The performance of loan pools backing private-label securitization deals has continued to improve across most measurement metrics through the end of January after hitting a low point in mid-2020 at the height of the pandemic.
The most recent RMBS Credit Indices report from the Kroll Bond Rating Agency (KBRA) shows that loan pools supporting outstanding private-label residential mortgage-backed securities issuances overall are performing relatively well to date in both the prime and nonprime markets. Through the end of January, the report shows, loan-delinquencies, net losses, and prepayments all were trending downward since the pandemic’s peak in 2020— with loan modifications recording more recent improvement.
The return to investors, measured via the weighted average coupon, has experienced a slight haircut in recent months, however, attributable to newer, lower-rate mortgages being rolled into the running average.
The KBRA January report includes analysis from 335 outstanding prime transactions valued in total at $54.6 billion and 134 nonprime transactions valued at $22.9 billion. In addition, the rolling indices include data stretching back to the fall of 2016, which represents the time frame for the comparisons in the analysis.
“In short, borrowers across [RMBS] asset classes have returned to pre-COVID levels of delinquency — a level of performance that is commensurate with the relatively tight credit standards in place at origination and the favorable interest-rate and home-price regime that has existed for the past decade,” said Jack Kahan, KBRA’s senior managing director of RMBS. “With mortgage rates increasing [recently], prepayments on prime loans are retreating quickly from their highs.”
Prepayments in the prime category reached the mid-40% to 60% range between October 2020 and July of 2021. Since late summer 2021, however, the nonprime prepayment rate has declined steadily — down to at 22.5% as of January of this year. In the nonprime sector, prepayment rates have declined as well, from the mid-40% range this past summer to the low 40% range starting in the fourth quarter of last year — ending January of this year at 41.6%.
Loan delinquency rates for prime RMBS issuance, which includes prime jumbo loans, is also in retreat.
- Early-stage delinquency rates (loans 30-59 days past due) receded from a high of 5.4% in mid-2020 to 0.9% as of January 2022.
- Mid-stage delinquency rates (loans 60-89 days past due) likewise have dropped — from a high of 4.3% in July 2020 to 0.6% as of January of this year.
- Late-stage delinquency rates (mortgages delinquent 90 days or more) also are down, from a high of 3% in September 2020 to 0.6% as of January 2021.
For nonprime issuance — which includes alternative-documentation loans to the self-employed, real estate investors as well as credit-challenged borrows — the pattern is the same, even if the delinquency rates are higher due to the riskier nature of the loans.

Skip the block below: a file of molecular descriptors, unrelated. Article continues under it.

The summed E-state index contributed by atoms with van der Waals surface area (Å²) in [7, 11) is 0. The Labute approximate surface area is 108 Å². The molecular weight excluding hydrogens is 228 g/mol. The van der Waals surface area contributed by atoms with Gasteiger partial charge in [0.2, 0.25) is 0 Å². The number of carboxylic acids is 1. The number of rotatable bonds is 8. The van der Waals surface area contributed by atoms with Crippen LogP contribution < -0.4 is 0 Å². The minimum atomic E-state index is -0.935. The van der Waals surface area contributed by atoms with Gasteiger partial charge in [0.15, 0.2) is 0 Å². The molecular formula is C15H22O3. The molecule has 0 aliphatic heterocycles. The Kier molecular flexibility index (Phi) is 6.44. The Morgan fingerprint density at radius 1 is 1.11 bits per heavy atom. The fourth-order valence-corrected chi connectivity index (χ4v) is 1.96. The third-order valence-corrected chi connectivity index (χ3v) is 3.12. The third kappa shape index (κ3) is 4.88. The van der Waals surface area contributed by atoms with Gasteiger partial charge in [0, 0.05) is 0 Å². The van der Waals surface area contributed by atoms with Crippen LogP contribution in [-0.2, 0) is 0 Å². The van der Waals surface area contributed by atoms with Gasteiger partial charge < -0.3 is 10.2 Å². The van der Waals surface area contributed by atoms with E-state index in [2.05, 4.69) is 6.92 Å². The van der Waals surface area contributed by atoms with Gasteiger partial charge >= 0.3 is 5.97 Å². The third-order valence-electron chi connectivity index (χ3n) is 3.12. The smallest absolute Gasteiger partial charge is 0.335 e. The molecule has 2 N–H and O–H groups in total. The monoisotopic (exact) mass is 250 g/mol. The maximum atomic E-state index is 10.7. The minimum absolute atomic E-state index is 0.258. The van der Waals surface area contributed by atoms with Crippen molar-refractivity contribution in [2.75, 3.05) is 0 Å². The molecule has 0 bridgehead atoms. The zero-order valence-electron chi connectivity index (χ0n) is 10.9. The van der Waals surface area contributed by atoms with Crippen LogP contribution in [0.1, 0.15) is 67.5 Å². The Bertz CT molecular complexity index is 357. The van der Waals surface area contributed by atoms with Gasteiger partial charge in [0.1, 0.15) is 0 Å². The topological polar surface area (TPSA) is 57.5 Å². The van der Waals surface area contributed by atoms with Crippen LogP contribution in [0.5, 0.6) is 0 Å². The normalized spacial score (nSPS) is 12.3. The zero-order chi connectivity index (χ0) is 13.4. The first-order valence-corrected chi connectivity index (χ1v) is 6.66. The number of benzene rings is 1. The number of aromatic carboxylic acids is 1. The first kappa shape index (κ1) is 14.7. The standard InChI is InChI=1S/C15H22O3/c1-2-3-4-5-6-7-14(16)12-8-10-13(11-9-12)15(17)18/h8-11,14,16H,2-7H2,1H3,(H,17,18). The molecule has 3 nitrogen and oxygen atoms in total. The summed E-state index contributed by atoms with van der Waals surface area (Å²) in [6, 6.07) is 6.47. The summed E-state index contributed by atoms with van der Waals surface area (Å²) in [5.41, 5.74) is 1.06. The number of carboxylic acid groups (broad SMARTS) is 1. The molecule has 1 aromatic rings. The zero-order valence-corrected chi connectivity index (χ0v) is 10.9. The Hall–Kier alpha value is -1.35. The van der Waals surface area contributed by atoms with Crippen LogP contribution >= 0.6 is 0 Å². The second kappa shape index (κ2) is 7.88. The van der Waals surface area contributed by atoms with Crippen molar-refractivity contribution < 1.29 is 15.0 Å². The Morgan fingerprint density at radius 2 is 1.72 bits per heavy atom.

- Early-stage delinquency rates declined from a high of 23% in June 2020 to 5.5% as of January 2022.
- Mid-stage delinquency rates declined from a high of 17.5% in July 2020 to 3.5% as of last month.
- And late-stage delinquency rates have plummeted from 13% in August 2020 to 2.9% in January 2022.
Loan modifications are a trailing metric relative to delinquencies and that is reflected in the data as well, with modifications across both prime and nonprime sectors reaching high points in the summer and fall of 2021 — 3.7% for prime issuance in July and 9% for nonprime issuance in October. As of January, the loan-modification rate had declined to 2.2% for prime and 7.1% for nonprime.
Annualized net losses for prime issuance stood at 0.0197% as of January 2022 while nonprime issuance recorded a January rate of 0.0339%. This figure is a bit more volatile, with the prime net loss figure hitting a high of 0.1515% as recently as October of last year and the nonprime mark reaching 0.2025% in July 2021. For both prime and nonprime issuance, however, the figure has been trending downward in recent months.
“The annualized net loss rate represents the amount of losses the deal would incur in one year if every month of that year had the same amount of loss as the observation month.” Kahan said. “Historically this would be loans liquidated via foreclosure if the property sale price was unable to cover the outstanding loan plus costs.
“Currently, most reported losses are on loans that are still outstanding and likely represent the amount reimbursed to the related servicer with respect to P&I [principal and interest] advances made by the servicer on behalf of the borrower while the borrower was delinquent.”
As far as the bottom line, the returns, measured as the weighted average coupon (WAC), the KBRA report shows a decline across issuance in prime and nonprime deals in recent months — compared to rolling averages dating back to 2016. The WAC stood at 3.4% in January of this year for prime deals and 5.9% for nonprime. By comparison, in a far different mortgage environment in the fall of 2016, the prime WAC reached a high of 4.8% and the nonprime WAC hit 7.6%.
“Rates bottomed out in early 2021 and remained near 3% much of the year,” Kahan said. “So, every new deal issued and added to the index was decreasing the WAC, and so many new deals were added in 2021 that this was reflected in the average.”
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